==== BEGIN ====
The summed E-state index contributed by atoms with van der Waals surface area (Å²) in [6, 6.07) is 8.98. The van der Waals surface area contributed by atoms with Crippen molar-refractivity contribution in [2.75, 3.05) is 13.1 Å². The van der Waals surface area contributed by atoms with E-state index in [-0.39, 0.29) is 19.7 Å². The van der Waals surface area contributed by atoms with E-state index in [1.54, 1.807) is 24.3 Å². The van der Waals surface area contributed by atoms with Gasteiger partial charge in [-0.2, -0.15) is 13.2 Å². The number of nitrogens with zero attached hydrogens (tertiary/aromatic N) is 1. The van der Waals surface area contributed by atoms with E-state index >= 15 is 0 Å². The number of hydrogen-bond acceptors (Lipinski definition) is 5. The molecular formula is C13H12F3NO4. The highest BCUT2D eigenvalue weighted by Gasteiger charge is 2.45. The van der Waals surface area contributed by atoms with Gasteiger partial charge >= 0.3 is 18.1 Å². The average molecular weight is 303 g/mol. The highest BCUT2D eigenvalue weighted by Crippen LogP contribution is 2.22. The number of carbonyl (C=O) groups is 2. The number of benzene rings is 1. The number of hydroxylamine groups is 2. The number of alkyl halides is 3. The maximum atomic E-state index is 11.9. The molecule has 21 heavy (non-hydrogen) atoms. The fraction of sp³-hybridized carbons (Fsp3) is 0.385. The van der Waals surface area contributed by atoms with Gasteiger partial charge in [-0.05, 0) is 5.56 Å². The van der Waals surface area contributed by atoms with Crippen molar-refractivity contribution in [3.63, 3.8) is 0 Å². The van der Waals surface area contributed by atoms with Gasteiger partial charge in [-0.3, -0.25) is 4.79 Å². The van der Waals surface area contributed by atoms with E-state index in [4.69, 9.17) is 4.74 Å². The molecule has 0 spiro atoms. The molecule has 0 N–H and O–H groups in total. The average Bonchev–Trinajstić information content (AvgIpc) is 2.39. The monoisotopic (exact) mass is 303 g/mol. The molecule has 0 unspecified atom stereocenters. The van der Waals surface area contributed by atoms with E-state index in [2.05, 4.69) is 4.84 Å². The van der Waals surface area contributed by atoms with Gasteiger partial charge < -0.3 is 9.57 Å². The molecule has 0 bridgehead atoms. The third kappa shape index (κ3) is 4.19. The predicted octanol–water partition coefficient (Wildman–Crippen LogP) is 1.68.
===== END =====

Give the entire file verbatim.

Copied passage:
The summed E-state index contributed by atoms with van der Waals surface area (Å²) in [6, 6.07) is 8.98. The van der Waals surface area contributed by atoms with Crippen molar-refractivity contribution in [2.75, 3.05) is 13.1 Å². The van der Waals surface area contributed by atoms with E-state index in [-0.39, 0.29) is 19.7 Å². The van der Waals surface area contributed by atoms with E-state index in [1.54, 1.807) is 24.3 Å². The van der Waals surface area contributed by atoms with Gasteiger partial charge in [-0.2, -0.15) is 13.2 Å². The number of nitrogens with zero attached hydrogens (tertiary/aromatic N) is 1. The van der Waals surface area contributed by atoms with E-state index >= 15 is 0 Å². The number of hydrogen-bond acceptors (Lipinski definition) is 5. The molecular formula is C13H12F3NO4. The highest BCUT2D eigenvalue weighted by Gasteiger charge is 2.45. The van der Waals surface area contributed by atoms with Gasteiger partial charge >= 0.3 is 18.1 Å². The average molecular weight is 303 g/mol. The highest BCUT2D eigenvalue weighted by Crippen LogP contribution is 2.22. The number of carbonyl (C=O) groups is 2. The number of benzene rings is 1. The number of hydroxylamine groups is 2. The number of alkyl halides is 3. The maximum atomic E-state index is 11.9. The molecule has 21 heavy (non-hydrogen) atoms. The fraction of sp³-hybridized carbons (Fsp3) is 0.385. The van der Waals surface area contributed by atoms with Gasteiger partial charge in [-0.05, 0) is 5.56 Å². The van der Waals surface area contributed by atoms with Crippen molar-refractivity contribution in [3.63, 3.8) is 0 Å². The van der Waals surface area contributed by atoms with Gasteiger partial charge in [-0.3, -0.25) is 4.79 Å². The van der Waals surface area contributed by atoms with E-state index in [4.69, 9.17) is 4.74 Å². The molecule has 0 spiro atoms. The molecule has 0 N–H and O–H groups in total. The average Bonchev–Trinajstić information content (AvgIpc) is 2.39. The monoisotopic (exact) mass is 303 g/mol. The molecule has 0 unspecified atom stereocenters. The van der Waals surface area contributed by atoms with E-state index in [2.05, 4.69) is 4.84 Å². The van der Waals surface area contributed by atoms with Gasteiger partial charge < -0.3 is 9.57 Å². The molecule has 0 bridgehead atoms. The third kappa shape index (κ3) is 4.19. The predicted octanol–water partition coefficient (Wildman–Crippen LogP) is 1.68.